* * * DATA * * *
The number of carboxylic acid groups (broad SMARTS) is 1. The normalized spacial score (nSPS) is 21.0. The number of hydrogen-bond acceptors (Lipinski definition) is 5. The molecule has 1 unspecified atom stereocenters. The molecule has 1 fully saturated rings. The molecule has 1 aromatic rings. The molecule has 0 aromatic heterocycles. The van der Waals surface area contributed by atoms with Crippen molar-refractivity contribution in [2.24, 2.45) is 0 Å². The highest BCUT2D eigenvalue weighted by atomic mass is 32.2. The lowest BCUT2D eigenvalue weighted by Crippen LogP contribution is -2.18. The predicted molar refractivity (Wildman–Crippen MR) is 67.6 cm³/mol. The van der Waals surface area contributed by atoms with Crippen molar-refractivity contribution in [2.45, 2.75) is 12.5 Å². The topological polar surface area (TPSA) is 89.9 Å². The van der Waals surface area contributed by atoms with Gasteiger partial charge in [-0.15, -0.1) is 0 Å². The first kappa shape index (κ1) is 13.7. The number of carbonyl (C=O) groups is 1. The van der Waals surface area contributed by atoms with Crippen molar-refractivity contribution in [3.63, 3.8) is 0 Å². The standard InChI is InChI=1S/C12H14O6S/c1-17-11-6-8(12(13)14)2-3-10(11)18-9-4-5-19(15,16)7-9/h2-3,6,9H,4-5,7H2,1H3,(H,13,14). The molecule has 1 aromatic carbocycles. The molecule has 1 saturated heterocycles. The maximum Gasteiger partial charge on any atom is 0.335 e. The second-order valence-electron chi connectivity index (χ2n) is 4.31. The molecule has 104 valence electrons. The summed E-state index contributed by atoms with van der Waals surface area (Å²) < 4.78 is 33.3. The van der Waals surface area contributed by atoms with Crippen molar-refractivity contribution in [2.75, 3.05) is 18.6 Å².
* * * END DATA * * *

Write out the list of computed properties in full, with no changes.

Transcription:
The number of carboxylic acid groups (broad SMARTS) is 1. The normalized spacial score (nSPS) is 21.0. The number of hydrogen-bond acceptors (Lipinski definition) is 5. The molecule has 1 unspecified atom stereocenters. The molecule has 1 fully saturated rings. The molecule has 1 aromatic rings. The molecule has 0 aromatic heterocycles. The van der Waals surface area contributed by atoms with Crippen molar-refractivity contribution in [2.24, 2.45) is 0 Å². The highest BCUT2D eigenvalue weighted by atomic mass is 32.2. The lowest BCUT2D eigenvalue weighted by Crippen LogP contribution is -2.18. The predicted molar refractivity (Wildman–Crippen MR) is 67.6 cm³/mol. The van der Waals surface area contributed by atoms with Crippen molar-refractivity contribution in [2.45, 2.75) is 12.5 Å². The topological polar surface area (TPSA) is 89.9 Å². The van der Waals surface area contributed by atoms with Gasteiger partial charge in [-0.15, -0.1) is 0 Å². The first kappa shape index (κ1) is 13.7. The number of carbonyl (C=O) groups is 1. The van der Waals surface area contributed by atoms with Crippen molar-refractivity contribution in [3.63, 3.8) is 0 Å². The standard InChI is InChI=1S/C12H14O6S/c1-17-11-6-8(12(13)14)2-3-10(11)18-9-4-5-19(15,16)7-9/h2-3,6,9H,4-5,7H2,1H3,(H,13,14). The molecule has 1 aromatic carbocycles. The molecule has 1 saturated heterocycles. The maximum Gasteiger partial charge on any atom is 0.335 e. The second-order valence-electron chi connectivity index (χ2n) is 4.31. The molecule has 104 valence electrons. The summed E-state index contributed by atoms with van der Waals surface area (Å²) < 4.78 is 33.3. The van der Waals surface area contributed by atoms with Crippen molar-refractivity contribution in [2.75, 3.05) is 18.6 Å².